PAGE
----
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Old 03-31-2009, 08:44 AM   #21
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Christopher Buckley writes a good series of dark humour political satire. "Thank you for smoking" is much edgier than the movie. Florence of Arabia and No Way to Treat a First lady are equally entertaining.
I read an early one of Chris Buckley's - The White House Mess. Wherein Ronald Reagan refused to give up the Presidency on Inauguration Day. I recall it being quite entertaining, and expected to see it at some time as a Made-for-Television movie. Haven't done yet though.
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Old 03-31-2009, 03:31 PM   #22
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James Ellroy is sometimes hard going, but The Big Nowhere and LA Confidential just blaze off the page.

PS 'book's' perhaps suggests we should be reading more style guides?
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Old 03-31-2009, 10:26 PM   #23
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I finished the Patrick O'Brian series dealing with the British navy around the time of the Napoleanic Wars. Great read with lots of background and character development. I do recommend you try to read the series in order.

If you like more action, the Alexander Kent/Douglas Reeman books are much lighter on character development but give you 3x the battles. Reeman's WWII novels have a standard stock of characters...physically and emotionally scarred hero, unsure how he'll do in the next battle. His boss is a coward and a bully and often stupid to boot. His crew always has an unsure royal or son of an admiral and an Aussie, Kiwi or South African, who will always bed the wife of the unsure royal, or some other dissatisfied officer on board. 60% of the characters will be killed within 2-3 sentences four pages from the end...usually same stock format in determining who dies.
I haven't read the Alexander Kent books but I have read all of the O'Brian books covering Captain Jack Aubrey and Dr Stephen Maturin. These are really fine books, gripping and full of human insight. I have also read a lot of the earlier Reeman books: reiver58's merciless summary of his formula made me grin from ear to era because it is so very true. Reeman's characters are two dimensional except the hero's love-interest, who is usually one-dimensional, but still they are good entertaining reading matter.

I re-read Rendezvous South Atlantic recently and was struck by the excellence of the two cat-and mouse shootouts with the disguised German raider, in which Commander Lindsay out-thinks and out-manoevres the unscrupulous enemy (like we British never pretended to be non-combatants to get an unfair advantage - Q Ships anybody?) but is undermined by the basic lack of skill of his own officers and men and so cannot strike the decisive blow. The bleakness, cruelty and terrible danger of this type of warfare is vividly portrayed. The rest of the book is mediocre: Lindsay is the only really interesting character, and this interest is more about seeing how he leads and drives his unskillfull and reluctant crew until they become more dangerous to the enemy than they are to themselves, and insists that they serve and fight with pride in their ship. Lindsay's inner life is as formulaic as reiver58 describes. Reeman is much more focused on action than on character. Nevertheless Rendezvous South Atlantic is a lot better than most of the airport novels one see around the place at the moment and it shows Reeman's strengths as a storyteller.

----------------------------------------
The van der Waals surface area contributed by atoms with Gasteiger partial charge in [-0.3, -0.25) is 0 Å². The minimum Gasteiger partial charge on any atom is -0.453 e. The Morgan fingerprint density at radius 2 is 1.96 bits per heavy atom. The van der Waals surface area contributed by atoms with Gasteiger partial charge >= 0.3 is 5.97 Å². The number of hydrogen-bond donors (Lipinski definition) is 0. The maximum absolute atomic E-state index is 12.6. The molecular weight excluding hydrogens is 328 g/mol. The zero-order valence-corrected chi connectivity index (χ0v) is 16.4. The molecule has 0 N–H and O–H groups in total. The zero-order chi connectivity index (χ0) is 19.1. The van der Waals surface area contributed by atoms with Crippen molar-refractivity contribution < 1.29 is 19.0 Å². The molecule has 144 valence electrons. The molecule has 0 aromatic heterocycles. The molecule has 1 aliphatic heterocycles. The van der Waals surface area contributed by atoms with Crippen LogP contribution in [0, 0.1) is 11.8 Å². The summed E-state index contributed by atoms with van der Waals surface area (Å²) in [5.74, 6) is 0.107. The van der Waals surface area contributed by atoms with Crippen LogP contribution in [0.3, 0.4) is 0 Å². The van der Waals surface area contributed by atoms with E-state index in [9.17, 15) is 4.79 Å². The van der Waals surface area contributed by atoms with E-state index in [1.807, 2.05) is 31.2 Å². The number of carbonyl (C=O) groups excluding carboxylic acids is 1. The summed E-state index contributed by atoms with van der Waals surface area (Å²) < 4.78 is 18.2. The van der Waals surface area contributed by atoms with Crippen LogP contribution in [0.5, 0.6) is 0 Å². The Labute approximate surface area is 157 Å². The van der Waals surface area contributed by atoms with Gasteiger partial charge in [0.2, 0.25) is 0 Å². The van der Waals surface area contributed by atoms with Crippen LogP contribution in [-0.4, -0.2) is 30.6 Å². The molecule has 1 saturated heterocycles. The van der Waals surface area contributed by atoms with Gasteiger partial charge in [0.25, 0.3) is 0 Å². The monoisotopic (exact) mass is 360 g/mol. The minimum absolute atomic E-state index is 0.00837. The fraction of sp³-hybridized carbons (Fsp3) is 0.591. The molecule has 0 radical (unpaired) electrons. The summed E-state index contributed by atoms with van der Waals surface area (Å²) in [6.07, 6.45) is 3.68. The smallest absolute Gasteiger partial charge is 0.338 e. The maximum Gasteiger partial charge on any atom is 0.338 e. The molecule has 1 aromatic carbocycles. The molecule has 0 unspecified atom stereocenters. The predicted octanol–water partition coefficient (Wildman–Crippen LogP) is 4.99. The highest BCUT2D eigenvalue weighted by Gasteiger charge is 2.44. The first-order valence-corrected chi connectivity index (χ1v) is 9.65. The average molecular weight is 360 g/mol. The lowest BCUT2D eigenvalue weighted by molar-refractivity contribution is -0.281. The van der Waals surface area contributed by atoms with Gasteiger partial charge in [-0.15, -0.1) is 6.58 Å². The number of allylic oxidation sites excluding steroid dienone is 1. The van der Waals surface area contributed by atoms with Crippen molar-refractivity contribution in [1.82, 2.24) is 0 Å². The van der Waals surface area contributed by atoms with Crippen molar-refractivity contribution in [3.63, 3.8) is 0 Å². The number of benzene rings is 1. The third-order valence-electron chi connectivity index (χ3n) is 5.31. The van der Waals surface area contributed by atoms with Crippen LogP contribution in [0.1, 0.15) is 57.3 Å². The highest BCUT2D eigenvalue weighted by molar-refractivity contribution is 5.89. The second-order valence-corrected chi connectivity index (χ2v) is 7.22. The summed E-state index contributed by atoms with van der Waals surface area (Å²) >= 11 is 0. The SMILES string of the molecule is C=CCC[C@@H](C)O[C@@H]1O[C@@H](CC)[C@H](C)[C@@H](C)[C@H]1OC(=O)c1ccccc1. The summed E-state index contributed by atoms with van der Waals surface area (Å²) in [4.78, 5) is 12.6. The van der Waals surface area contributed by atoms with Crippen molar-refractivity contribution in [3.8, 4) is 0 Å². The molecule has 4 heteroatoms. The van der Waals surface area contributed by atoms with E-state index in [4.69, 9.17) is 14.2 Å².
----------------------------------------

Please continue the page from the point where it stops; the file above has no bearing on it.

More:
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Old 04-01-2009, 02:50 AM   #24
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James Ellroy is sometimes hard going
Oh, no kidding! I enjoyed The Big Nowhere; but then, The Black Dahlia just plain wore me out. I'm told Cormac McCarthy is even darker; so, in spite of a friend's urging, I'm giving the author a pass.
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Old 04-01-2009, 03:36 AM   #25
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Greetings! I am working my way through HAUNTINGS by Chuck Palahniuk and a more fucked up read I've not encountered. Also re reading The Holy Books of Thelema by Dear Uncle Al.